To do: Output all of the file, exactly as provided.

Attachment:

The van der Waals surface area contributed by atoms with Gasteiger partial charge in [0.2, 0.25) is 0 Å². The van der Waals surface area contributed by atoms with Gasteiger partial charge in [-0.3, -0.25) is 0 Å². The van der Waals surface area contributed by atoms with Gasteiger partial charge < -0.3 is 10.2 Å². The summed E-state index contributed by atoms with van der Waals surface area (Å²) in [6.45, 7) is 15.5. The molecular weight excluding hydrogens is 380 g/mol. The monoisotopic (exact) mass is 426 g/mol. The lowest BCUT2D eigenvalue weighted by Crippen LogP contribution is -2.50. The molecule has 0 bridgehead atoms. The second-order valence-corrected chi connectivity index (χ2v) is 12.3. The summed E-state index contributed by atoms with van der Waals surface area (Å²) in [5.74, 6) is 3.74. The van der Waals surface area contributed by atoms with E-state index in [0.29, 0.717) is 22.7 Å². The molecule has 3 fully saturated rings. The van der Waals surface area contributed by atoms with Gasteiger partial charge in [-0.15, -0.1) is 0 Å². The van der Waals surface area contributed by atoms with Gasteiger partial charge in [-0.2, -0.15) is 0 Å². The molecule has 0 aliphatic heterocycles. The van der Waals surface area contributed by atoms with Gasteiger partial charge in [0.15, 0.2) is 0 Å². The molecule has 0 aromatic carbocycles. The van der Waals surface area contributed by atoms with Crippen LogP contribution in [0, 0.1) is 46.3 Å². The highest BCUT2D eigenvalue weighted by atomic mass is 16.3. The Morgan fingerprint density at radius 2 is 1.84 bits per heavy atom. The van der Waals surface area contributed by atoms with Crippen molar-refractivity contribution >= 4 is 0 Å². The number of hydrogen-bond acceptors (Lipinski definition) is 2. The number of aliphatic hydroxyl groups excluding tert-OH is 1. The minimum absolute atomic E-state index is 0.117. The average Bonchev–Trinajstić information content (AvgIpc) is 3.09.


The van der Waals surface area contributed by atoms with Gasteiger partial charge in [0.2, 0.25) is 0 Å². The van der Waals surface area contributed by atoms with Gasteiger partial charge in [-0.3, -0.25) is 0 Å². The van der Waals surface area contributed by atoms with Gasteiger partial charge < -0.3 is 10.2 Å². The summed E-state index contributed by atoms with van der Waals surface area (Å²) in [6.45, 7) is 15.5. The molecular weight excluding hydrogens is 380 g/mol. The monoisotopic (exact) mass is 426 g/mol. The lowest BCUT2D eigenvalue weighted by Crippen LogP contribution is -2.50. The molecule has 0 bridgehead atoms. The second-order valence-corrected chi connectivity index (χ2v) is 12.3. The summed E-state index contributed by atoms with van der Waals surface area (Å²) in [5.74, 6) is 3.74. The van der Waals surface area contributed by atoms with E-state index in [0.29, 0.717) is 22.7 Å². The molecule has 3 fully saturated rings. The van der Waals surface area contributed by atoms with Gasteiger partial charge in [-0.15, -0.1) is 0 Å². The van der Waals surface area contributed by atoms with Gasteiger partial charge in [-0.2, -0.15) is 0 Å². The molecule has 0 aliphatic heterocycles. The van der Waals surface area contributed by atoms with Gasteiger partial charge in [0.15, 0.2) is 0 Å². The molecule has 0 aromatic carbocycles. The van der Waals surface area contributed by atoms with Crippen LogP contribution in [0, 0.1) is 46.3 Å². The highest BCUT2D eigenvalue weighted by atomic mass is 16.3. The Morgan fingerprint density at radius 2 is 1.84 bits per heavy atom. The van der Waals surface area contributed by atoms with Crippen molar-refractivity contribution >= 4 is 0 Å². The number of hydrogen-bond acceptors (Lipinski definition) is 2. The number of aliphatic hydroxyl groups excluding tert-OH is 1. The minimum absolute atomic E-state index is 0.117. The average Bonchev–Trinajstić information content (AvgIpc) is 3.09.